Following failed OCO launch, NASA delays Kepler mission

  • Cape Canaveral (FL) – NASA is gearing up to launch another stunning space telescope: The Kepler Telescope will be on a mission to survey more than 100,000 sun-like stars in  NASA’s quest to find Earth-like planets in our Milky Way galaxy.  However, the organization will not be able to keep the original March 5 launch target due to concern over the recently failed launch of the CO2 sniffing Orbiting Carbon Observatory.

    The spaceborne telescope is now scheduled for launch “no earlier” than Friday, March 6 from Pad 17-B at Cape Canaveral Air Force Station in Florida. NASA said it will have two launch windows that day, from 10:49 - 10:52 pm and 11:13 - 11:16 pm EST.  The launch vehicle will be a Delta II rocket, which is unlike the Taurus XL rocket which failed earlier this week.

    The Kepler mission is expected to last for about three years and will include the survey of more than 100,000 sun-like stars in the Cygnus-Lyra region of our Milky Way galaxy. NASA hopes the telescope will identify hundreds of planets that are at least the size of Earth orbiting distance stars which are much like our own sun in energy output, luminosity and mass. The telescope will focus on the potentially habitable zone within their space and "could find dozens of worlds like ours." However, NASA also mentioned that Kepler may not find any such "Earths" -- especially if they are rare.

    The vast majority of the approximately 300 planets known to orbit other stars are much larger than Earth and not one is believed to be habitable. The majority that we've been able to detect so far are more like extremely large Jupiters -- gas giants.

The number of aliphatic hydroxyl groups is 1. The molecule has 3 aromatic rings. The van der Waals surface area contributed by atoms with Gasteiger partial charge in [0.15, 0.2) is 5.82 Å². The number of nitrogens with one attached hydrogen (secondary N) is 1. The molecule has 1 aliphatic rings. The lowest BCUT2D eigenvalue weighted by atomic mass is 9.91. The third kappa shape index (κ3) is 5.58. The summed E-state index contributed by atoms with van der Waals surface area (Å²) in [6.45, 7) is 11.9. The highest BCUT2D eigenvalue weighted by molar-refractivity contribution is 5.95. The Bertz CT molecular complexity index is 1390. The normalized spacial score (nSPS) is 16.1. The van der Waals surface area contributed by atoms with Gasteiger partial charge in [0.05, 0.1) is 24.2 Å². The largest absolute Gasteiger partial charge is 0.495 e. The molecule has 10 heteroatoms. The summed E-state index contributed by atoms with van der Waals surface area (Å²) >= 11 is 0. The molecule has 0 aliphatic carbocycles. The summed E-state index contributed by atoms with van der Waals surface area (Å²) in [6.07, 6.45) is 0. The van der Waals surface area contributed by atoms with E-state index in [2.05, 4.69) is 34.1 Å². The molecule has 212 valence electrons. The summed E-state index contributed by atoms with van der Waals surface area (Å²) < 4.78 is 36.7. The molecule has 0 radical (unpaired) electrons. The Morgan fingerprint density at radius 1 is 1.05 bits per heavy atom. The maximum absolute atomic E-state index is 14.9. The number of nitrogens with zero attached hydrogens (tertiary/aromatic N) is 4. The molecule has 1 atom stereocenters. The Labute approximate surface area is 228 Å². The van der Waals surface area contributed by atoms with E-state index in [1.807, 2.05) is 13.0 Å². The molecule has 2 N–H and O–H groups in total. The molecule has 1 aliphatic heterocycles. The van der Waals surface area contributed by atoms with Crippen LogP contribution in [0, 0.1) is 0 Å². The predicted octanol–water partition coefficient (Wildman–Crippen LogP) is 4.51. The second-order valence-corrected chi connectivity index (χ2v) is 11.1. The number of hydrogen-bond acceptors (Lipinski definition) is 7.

The Kepler telescope is specially designed to detect the periodic dimming of stars caused by transiting planets, NASA explained. Some star systems are oriented in such a way that their planets cross in front of their stars as seen from our Earthly point of view. As the planets transit, they cause their star's light to slightly dim, or wink. “The telescope can register changes in brightness of only 20 parts per million,” NASA said. In late 2006, when NASA was able to detect Fomalhaut-b, the variation between the sun's brightness and the planet itself was that the planet was over 20 billion times less luminous.

    This launch delay follows the failed launch of NASA's Orbiting Carbon Observatory, which did not reach orbit and crashed into the ocean near Antarctica. However, OCO was launched aboard a Taurus XL rocket and NASA engineers said that they want to confirm that there will not be similar issues with Kepler's Delta II 7925-10L rocket.

    NASA's Jet Propulsion Laboratory, Pasadena, Calif., is responsible for the spacecraft and the Kepler mission development.